Three weeks ago, Sen. Mike Fair and Rep. Wendy Nanney (R-Greenville) sponsored a bill in the South Carolina legislature. If passed, it would bar courts in South Carolina from enforcing foreign laws that are deemed to be in violation of constitutional rights. Islamic law (sharīʿa) is not explicitly mentioned; a prior version of the bill included an overt ban on sharīʿa, but failed to pass). The Associated Press / LA Times picked up the story last Friday.
"What we're trying to do is, with certainty, restate the obvious, particularly for our newcomers, that culture from a foreign country or religion does not dictate our law," Fair told the Associated Press.
Rep. Wendy Nanney (R-Greenville), argued that the bill was intended to address international child custody cases, and had little to do with the sharīʿa. However, Sen. Mike Fair (R-Greenville), referred to a 1993 court case in Virginia when explaining the bill, in which the legality of a sharīʿa-sanctioned marriage was recognized in a divorce case.
The South Carolina bill is part of a wave of recently proposed legislation targeting the sharīʿa in states like Louisiana, Oklahoma, Tennessee, Texas and Wyoming. In Texas, Rep. Leo Berman (R-Tyler) proposed a bill by which "a court of this state may not enforce, consider, or apply any religious or cultural law."
Another case is of particular interest: in New Jersey in 2009, a court denied a woman a restraining order against her Muslim Moroccan husband who, she claimed, had repeatedly raped her. The judge initially found that the man "was operating under his belief that it is, as the husband, his desire to have sex when and whether he wanted to, was something that was consistent with his practices." He claimed that the sharīʿa guaranteed him the right to have intercourse with his wife, therefore, according to the judge, he "did not exhibit criminal intent by raping his wife." The ruling was later overturned, based on Supreme Court precedents, which prohibited the husband from using his religious beliefs to disobey "neutral, generally applicable laws."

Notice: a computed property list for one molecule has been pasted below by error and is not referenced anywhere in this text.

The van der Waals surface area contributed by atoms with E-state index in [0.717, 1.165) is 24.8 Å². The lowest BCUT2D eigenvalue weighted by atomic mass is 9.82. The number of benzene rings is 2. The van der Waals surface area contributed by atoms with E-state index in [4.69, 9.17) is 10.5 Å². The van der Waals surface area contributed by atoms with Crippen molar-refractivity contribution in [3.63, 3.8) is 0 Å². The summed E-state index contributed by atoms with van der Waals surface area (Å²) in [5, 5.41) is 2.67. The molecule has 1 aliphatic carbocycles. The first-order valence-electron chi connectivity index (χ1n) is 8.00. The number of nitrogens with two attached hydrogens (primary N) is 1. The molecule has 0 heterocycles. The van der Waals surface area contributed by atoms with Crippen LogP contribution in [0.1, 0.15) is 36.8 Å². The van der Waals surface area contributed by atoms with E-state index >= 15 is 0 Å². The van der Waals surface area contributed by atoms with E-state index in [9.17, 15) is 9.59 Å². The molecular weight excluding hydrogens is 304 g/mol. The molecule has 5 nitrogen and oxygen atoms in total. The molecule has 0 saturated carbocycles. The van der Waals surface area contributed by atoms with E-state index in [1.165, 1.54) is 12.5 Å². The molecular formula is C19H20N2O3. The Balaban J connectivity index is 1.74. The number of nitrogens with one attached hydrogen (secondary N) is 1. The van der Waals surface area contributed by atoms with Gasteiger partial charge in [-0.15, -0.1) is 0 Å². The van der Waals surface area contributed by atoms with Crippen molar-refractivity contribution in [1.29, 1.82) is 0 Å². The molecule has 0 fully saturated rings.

The New Jersey case helped inspire a "Save Our State Amendment" in Oklahoma, which explicitly banned the sharīʿa from courts. The amendment was passed in a referendum in November 2010 with 70% of Oklahomans in favor. The author of the bill, Rep. Rex Duncan (R-Sand Springs) called it a "preemptive strike" against the sharīʿa. The bill also prohibited states from referring to "legal precepts of other nations or cultures," including international law. It was later repealed by a federal judge, who found (among other things) that it violated First Amendment rights.
Most obviously, these cases reflect fear and ignorance which are exploited for political gain. Today, the sharīʿa seems to be well known by the layman for honor killings, beheadings, amputations, stoning, oppression of women, etc. However, I am less interested in these aspects; I see myself neither as an apologist for the sharīʿa nor as an ideologue attacking it. Rather, I will focus on the problems and inconsistencies associated with these bills.
So, stay tuned for the next post, when I will take a closer look at the South Carolina bill.